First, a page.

Sermon for Jubilate (Easter 4)

85. Loven og Evangeliet CropOne of the joys of using a set series of readings is that you have a broad outline for the year. The festival half of the church year is the life of Christ. The second half is the life of the Christian – growth in faith toward God and love toward our neighbor.    You also get a more detailed outline for each Sunday. The readings, in theory, tie together. The collect of the day collects the thoughts of the readings, introit, etc, and focuses them into one brief prayer. A single thought around which the day can revolve. On a day like Easter everything is very easy. The joy of resurrection, which leads to forgiveness of sins and salvation. Last Sunday, Good Shepherd Sunday, we gave thanks that we have been rescued from everlasting death. It matches the image of the Good Shepherd as the one who lays down his life to save us from that old wolf, Satan.

Today, things aren’t so clear cut. We pray in the collect that God would “Grant faithfulness to all who are admitted into the fellowship of Christ’s church, that they may avoid whatever is contrary to their confession, and follow all such things as are pleasing to you.” In other words, you saved us and brought us into the church, keep us there. Keep us faithful. That’s the sort of prayer you might expect on Reformation Day, or sometime in the Fall, when the focus is steadfastness until the end.

But here it is today. The day when Jesus is talking about the “little while” when he will be taken away from them, and the “little while” after which they will see him again. Jesus predicts his death and resurrection, when he is taken away into death, and returns to them in the joy of the resurrection. If we didn’t have four great narratives of the resurrection itself in the Gospel readings, this one wouldn’t make a bad Easter reading. It’s sort of Good Friday and Easter – explained! We might expect the collect to reflect that. But it doesn’t seem to match very well. Now, anytime you have something odd like that, it’s time to take another look. What exactly is being said in the Gospel reading. Why was it chosen for the ongoing use of the church, and what does the prayer have to teach us?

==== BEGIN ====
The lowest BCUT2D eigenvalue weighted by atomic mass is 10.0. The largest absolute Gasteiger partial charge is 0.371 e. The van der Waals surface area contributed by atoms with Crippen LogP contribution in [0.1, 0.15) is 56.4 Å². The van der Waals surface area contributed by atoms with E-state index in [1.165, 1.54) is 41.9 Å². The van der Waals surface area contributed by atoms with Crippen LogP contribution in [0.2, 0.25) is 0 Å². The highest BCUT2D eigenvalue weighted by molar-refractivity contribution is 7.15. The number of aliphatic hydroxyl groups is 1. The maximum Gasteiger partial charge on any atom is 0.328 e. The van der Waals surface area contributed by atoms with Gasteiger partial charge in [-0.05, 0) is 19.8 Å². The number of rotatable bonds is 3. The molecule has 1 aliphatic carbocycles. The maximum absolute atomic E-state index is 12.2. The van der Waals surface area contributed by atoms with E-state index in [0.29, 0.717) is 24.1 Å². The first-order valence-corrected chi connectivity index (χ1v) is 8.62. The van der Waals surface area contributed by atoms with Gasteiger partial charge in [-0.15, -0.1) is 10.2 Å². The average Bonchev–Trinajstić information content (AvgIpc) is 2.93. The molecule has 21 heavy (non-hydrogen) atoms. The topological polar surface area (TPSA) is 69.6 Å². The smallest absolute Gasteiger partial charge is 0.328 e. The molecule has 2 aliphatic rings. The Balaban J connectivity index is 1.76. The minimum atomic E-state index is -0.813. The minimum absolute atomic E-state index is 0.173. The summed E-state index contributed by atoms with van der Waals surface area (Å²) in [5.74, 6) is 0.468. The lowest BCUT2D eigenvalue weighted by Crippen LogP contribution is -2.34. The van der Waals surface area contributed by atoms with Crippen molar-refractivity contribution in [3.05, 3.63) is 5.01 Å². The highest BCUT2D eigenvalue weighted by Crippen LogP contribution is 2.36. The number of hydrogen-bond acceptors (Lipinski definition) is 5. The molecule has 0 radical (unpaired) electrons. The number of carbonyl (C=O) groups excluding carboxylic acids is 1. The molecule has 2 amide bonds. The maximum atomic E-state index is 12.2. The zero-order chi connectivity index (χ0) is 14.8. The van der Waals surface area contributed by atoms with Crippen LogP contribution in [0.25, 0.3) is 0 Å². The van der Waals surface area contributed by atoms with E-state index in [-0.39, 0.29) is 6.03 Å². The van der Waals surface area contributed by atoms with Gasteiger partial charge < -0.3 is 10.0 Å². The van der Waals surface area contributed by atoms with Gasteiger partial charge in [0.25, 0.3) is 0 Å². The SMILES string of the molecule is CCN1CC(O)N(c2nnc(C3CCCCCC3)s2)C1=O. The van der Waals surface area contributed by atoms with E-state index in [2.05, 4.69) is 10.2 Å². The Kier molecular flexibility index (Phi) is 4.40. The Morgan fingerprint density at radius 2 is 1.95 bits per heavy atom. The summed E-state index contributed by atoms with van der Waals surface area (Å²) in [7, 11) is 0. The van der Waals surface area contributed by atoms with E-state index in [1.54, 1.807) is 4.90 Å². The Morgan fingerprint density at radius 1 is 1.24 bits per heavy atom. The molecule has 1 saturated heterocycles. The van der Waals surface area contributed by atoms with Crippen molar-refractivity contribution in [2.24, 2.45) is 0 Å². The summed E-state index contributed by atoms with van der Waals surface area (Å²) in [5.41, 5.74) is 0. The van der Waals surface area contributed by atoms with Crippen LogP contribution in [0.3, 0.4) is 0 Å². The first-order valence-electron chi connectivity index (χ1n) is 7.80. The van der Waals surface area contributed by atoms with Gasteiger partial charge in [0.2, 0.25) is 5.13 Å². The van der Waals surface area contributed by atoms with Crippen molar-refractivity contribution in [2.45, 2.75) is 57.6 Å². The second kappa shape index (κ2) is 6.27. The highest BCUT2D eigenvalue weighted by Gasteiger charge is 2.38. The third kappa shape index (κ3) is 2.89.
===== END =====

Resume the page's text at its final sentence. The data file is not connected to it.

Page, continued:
First, it’s clear that the disciples don’t understand. They even say point blank, “We do not know what he’s talking about.” To believe the word rightly is a gift of the Holy Spirit. It is no credit to us that we understand he’s talking about his death and resurrection. We have the whole picture in the Gospels. The disciples at that point were still on the pre-crucifixion side of things. More than that, every year at Easter the world prints articles that deny the resurrection. Sometimes they deny that Jesus ever lived. So, it’s not just that we have the Gospel accounts. Not just that we know that Jesus died on the cross. We have been given the gift of the Holy Spirit, so that we might believe the promise that Jesus death was for our sins, and his resurrection was for our justification.

That we have been brought to saving faith, that we have been brought into the fellowship of Christ’s church is gift, gift, gift. Nothing but gift. It’s nothing in you that saves you. It’s God’s work bringing you to faith. And so, we have a responsibility to remain faithful. That’s easy when everyone around us is faithful. That’s a lot harder when your have to live in the world, that rejects that word of God. Jesus says that during that “little while” when he is gone and the disciples are weeping because he is dead, the world will rejoice, for the same reason. Finally rid of that Jesus fellow.

But the Collect extends that little while outward. Not just the little while when Jesus dies and before he is raised from the dead. Why are we praying that we be kept faithful? Because he has ascended to his Father, and we no longer see him. But in a little while, he will return again. While he is gone, we weep, while the world rejoices.

The world rejoices, because they can discount him, ignore him, shove him off to the side, marginalize those who follow him. The world does violence to the word of God. Jesus

Jesus uses the example of a woman in labor. Until a few years ago, giving birth truly was going into valley of shadow of death. There was a high infant mortality rate, high mortality of birthing mothers. Getting pregnant was a time of great joy, but also great fear. The moment of birth was a time of unknowing. Would the baby survive? Would the mother? The main problem with giving birth even 150 years ago, was that it could so easily end in death for mother or child. The sorrow Jesus talks about wasn’t just from physical pain, but from fear as well. Nowadays, the risk is so much less, the pain is lessened with medications. In Jesus day, it was all laid out in birth – the struggle between life and death, the pain and suffering of life in this world.